The Star Blanket Cree Nation, northeast of Regina, has announced the discovery of possible graves after a ground-penetrating radar search of the former site of the Qu’Appelle Indian Residential School. Aboriginal students, principal Father Joseph Hugonnard, and staff, including the Grey Nuns, of the industrial School are shown in Fort Qu’Appelle, Sask., in this May 1885 file photo. THE CANADIAN PRESS/National Archives of Canada/O.B. Buell - PA-118765

The Star Blanket Cree Nation, northeast of Regina, has announced the discovery of possible graves after a ground-penetrating radar search of the former site of the Qu’Appelle Indian Residential School. Aboriginal students, principal Father Joseph Hugonnard, and staff, including the Grey Nuns, of the industrial School are shown in Fort Qu’Appelle, Sask., in this May 1885 file photo. THE CANADIAN PRESS/National Archives of Canada/O.B. Buell - PA-118765

Radar shows 2,000 areas of interest at former residential school site in Saskatchewan

Team planning next steps to determine how many areas are unmarked graves

The Star Blanket Cree Nation in Saskatchewan says ground-penetrating radar has discovered more than 2,000 areas of interest and a child’s bone at the site of one of the longest-running residential schools in the country.

“It was unthinkable. It was profound. It was sad. It was hurtful,” Chief Michael Starr said Thursday.

“And it made us very angry what had happened to our young people here.”

Areas for the search were selected after testimonials from former students and elders who witnessed or heard stories of what happened at the Qu’Appelle residential school.

The jawbone fragment was identified to be that of a child from about 125 years ago. It was not found anywhere near an area that was known to be a graveyard.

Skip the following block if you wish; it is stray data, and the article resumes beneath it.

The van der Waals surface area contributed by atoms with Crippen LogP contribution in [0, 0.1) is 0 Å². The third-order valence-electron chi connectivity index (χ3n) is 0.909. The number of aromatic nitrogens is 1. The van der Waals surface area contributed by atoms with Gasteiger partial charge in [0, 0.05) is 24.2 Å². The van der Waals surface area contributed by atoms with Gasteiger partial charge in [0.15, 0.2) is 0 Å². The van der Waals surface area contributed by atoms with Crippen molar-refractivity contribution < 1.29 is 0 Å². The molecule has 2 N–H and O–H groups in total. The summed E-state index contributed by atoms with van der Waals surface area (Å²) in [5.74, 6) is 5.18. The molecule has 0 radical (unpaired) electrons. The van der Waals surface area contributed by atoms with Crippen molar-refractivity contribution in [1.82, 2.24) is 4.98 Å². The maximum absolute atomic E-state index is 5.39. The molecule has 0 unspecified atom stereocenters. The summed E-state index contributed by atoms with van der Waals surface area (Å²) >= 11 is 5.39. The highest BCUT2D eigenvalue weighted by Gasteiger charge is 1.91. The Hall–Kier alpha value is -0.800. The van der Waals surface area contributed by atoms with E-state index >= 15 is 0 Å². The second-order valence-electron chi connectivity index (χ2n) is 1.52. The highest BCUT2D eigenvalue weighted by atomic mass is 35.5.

“This is physical proof of an unmarked grave,” said project lead Sheldon Poitras.

Poitras said his team is looking at options, including DNA testing, to confirm what is there, adding that they don’t believe all are unmarked graves.

The institution was also known as the Lebret, St. Paul’s and Whitecalf school. It burned down and was rebuilt twice.

Prime Minister Justin Trudeau called the discovery “difficult news.”

“The work is just beginning,” he said. “Of course, the federal government will help (the First Nation) every step of the way.”

Crown-Indigenous Relations Minister Marc Miller said on social media that the “finding of human remains of a very young child at the site of Lebret Residential School is not only a tragic reminder of Canada’s painful history and of the heinous acts that were committed in residential schools, it’s further proof of that.”

The residential school was one of the first three to open in Canada and was run by the Roman Catholic Church through the Missionary Oblates of Mary Immaculate from 1884 to 1973.

It operated for another 25 years until it closed in 1998.

An estimated 150,000 Indigenous children were forced to attend residential schools over a century in Canada and the Truth and Reconciliation Commission’s final report detailed that many experienced emotional, physical, sexual and spiritual abuse.

The Qu’Appelle school often had outbreaks of disease and a high mortality rate, the commission’s report found. In 1891, the Qu’Appelle school reported that since opening seven years earlier, it had discharged 174 students, 71 of whom had died.

Sharon Strongarm, a survivor of the school, held back tears as she explained how she was taken from her parents. She said she and her siblings had to learn to survive and to forgive.

“They tried to take our spirits away. They tried to take the Indian out of us,” she said. “But thank the Creator we are back here, strong as we will ever be, helping each other.”

The Indian Residential Schools Resolution Health Support Program has a hotline to help residential school survivors and their relatives suffering trauma invoked by the recall of past abuse. The number is 1-866-925-4419.

— By Kelly Geraldine Malone in Saskatoon

The Canadian Press

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